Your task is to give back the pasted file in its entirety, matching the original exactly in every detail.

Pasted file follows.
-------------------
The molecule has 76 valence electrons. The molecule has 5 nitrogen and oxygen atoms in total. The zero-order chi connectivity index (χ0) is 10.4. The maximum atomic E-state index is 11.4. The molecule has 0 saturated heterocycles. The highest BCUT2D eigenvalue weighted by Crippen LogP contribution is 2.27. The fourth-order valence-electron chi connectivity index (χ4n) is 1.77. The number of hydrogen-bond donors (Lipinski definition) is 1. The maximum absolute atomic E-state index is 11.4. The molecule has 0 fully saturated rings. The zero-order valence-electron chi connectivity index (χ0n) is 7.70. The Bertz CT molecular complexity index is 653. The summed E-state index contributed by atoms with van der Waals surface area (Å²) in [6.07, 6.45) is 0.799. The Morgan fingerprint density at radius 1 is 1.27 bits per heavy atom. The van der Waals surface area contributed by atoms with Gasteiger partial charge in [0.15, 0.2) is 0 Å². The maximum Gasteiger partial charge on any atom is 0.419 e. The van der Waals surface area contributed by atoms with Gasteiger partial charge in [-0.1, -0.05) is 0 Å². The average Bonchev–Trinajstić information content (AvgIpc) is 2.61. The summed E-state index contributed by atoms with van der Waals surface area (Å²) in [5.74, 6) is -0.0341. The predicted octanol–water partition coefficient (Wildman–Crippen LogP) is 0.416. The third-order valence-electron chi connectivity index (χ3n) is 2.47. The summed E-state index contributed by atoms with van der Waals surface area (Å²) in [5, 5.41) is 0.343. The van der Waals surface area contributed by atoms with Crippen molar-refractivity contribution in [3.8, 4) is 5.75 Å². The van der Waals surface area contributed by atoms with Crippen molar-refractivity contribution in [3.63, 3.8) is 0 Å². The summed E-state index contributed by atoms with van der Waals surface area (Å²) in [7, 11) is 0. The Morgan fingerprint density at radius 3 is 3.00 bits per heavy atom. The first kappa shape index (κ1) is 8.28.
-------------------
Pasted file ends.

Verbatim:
The molecule has 76 valence electrons. The molecule has 5 nitrogen and oxygen atoms in total. The zero-order chi connectivity index (χ0) is 10.4. The maximum atomic E-state index is 11.4. The molecule has 0 saturated heterocycles. The highest BCUT2D eigenvalue weighted by Crippen LogP contribution is 2.27. The fourth-order valence-electron chi connectivity index (χ4n) is 1.77. The number of hydrogen-bond donors (Lipinski definition) is 1. The maximum absolute atomic E-state index is 11.4. The molecule has 0 fully saturated rings. The zero-order valence-electron chi connectivity index (χ0n) is 7.70. The Bertz CT molecular complexity index is 653. The summed E-state index contributed by atoms with van der Waals surface area (Å²) in [6.07, 6.45) is 0.799. The Morgan fingerprint density at radius 1 is 1.27 bits per heavy atom. The van der Waals surface area contributed by atoms with Gasteiger partial charge in [0.15, 0.2) is 0 Å². The maximum Gasteiger partial charge on any atom is 0.419 e. The van der Waals surface area contributed by atoms with Gasteiger partial charge in [-0.1, -0.05) is 0 Å². The average Bonchev–Trinajstić information content (AvgIpc) is 2.61. The summed E-state index contributed by atoms with van der Waals surface area (Å²) in [5.74, 6) is -0.0341. The predicted octanol–water partition coefficient (Wildman–Crippen LogP) is 0.416. The third-order valence-electron chi connectivity index (χ3n) is 2.47. The summed E-state index contributed by atoms with van der Waals surface area (Å²) in [5, 5.41) is 0.343. The van der Waals surface area contributed by atoms with Crippen molar-refractivity contribution in [3.8, 4) is 5.75 Å². The van der Waals surface area contributed by atoms with Crippen molar-refractivity contribution in [3.63, 3.8) is 0 Å². The summed E-state index contributed by atoms with van der Waals surface area (Å²) in [7, 11) is 0. The Morgan fingerprint density at radius 3 is 3.00 bits per heavy atom. The first kappa shape index (κ1) is 8.28.